Archive for November 2012

The Loss of Tradition…Cat, That Is!

November 28, 2012

WORDS FROM W.W.                                                                 November 28, 2012


We lost our cat on Sunday night, but lest you think this is going to be one of those articles that get all weepy, it’s not! Perhaps it is a bit therapeutic for me to write it, but it is also about some things I’ve been pondering.

Permit me a moment to recap. Carol and I came home Sunday afternoon only to be greeted by a cat in obvious pain. A trip to the emergency veterinarian clinic revealed it wasn’t a good situation, and the vet advised us to put Princess Malibu- Boo for short- to sleep.

Don’t be too amused by her name. She follows in a long line of head-shaking names that our daughters have christened our cats with, including “Tickles”, “Prince Charming Kisses”, “Duke”, and “Katie Katie Cocoa Puffs.” Some of our cats have had more names than I have.

On Monday I found myself looking for Boo around the house. Passing by the front door my habit returned of looking out the window of the door to see if she was waiting on the front step to get back in the house. Opening the door into the garage later that day I instinctively looked at the hood of my car to see if she was laying on it. (I seldom get bird droppings, but paw prints are like a hood design for me.) As I sat in my home study I looked at the ledge by the window where she quite often laid when the sun was shining through.

I realized that I had not only lost a cat, but also some of my daily traditions. I no longer have my hide-and-seek playmate for the evening. I can’t convince Carol to fill that role. If I went out to out hot tub for an evening soak the tradition has been that Boo would sit on top of the tub cover and peer into the night.

A part of my life was lost on Sunday, because things I’ve always done for the past eight years suddenly were finished.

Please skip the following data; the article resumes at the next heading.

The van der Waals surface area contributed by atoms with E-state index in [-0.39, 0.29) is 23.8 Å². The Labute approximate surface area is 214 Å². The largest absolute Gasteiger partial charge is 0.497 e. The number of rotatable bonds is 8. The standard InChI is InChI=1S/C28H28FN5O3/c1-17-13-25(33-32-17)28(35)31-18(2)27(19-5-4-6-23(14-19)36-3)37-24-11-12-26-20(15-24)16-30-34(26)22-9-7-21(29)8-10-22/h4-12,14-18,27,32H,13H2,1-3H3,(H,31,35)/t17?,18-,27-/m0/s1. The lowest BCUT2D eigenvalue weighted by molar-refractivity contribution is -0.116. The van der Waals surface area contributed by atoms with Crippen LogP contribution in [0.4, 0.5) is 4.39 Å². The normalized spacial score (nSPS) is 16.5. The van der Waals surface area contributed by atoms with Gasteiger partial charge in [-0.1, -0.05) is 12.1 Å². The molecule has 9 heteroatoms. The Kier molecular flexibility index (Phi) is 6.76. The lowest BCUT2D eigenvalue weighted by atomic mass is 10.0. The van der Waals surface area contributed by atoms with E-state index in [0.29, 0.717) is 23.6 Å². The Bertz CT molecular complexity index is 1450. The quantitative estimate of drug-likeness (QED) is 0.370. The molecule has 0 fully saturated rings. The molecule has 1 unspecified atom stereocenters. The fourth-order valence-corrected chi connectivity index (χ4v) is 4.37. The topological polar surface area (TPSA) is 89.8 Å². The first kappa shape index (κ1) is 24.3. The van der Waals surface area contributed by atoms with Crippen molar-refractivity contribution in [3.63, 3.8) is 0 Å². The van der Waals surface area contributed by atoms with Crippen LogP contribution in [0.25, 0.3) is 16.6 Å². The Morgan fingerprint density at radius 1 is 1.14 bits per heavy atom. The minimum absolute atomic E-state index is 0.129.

I thought about that in regards to the church. Not cats dying, mind you, but rather traditions being lost.

There are many traditions that should never be lost, but there are a lot of traditions that just become lost. It is neither a good thing nor a bad, it just is. Like a cat that is not destined to live forever, but rather one day to just no longer be.

That is a hard thing for people of the church to hear. We make sacred cows out of a lot of baloney. We look for a world that is filled with things that suit us, while prickly points are vacuumed away.

I remember the first time Carol and I put up a Christmas tree, and she decorated it all wrong, because I was raised to think that there was only one way to decorate a Christmas tree…and she was brought up in a family that had found a different way. My tradition died, but in its place was born a new tradition that has suited our family of five well. Letting go of my understanding, however, was hard!

All of us have our areas of inflexibility. All congregations battle a desire for attracting new people with an addiction to keeping things the way we like it.

Will we ever get another cat? I don’t know. I’m still looking for the one we just lost.

The Pain of Momentum

November 21, 2012

WORDS FROM W.W.                                                                November 21, 2012


The knees are going!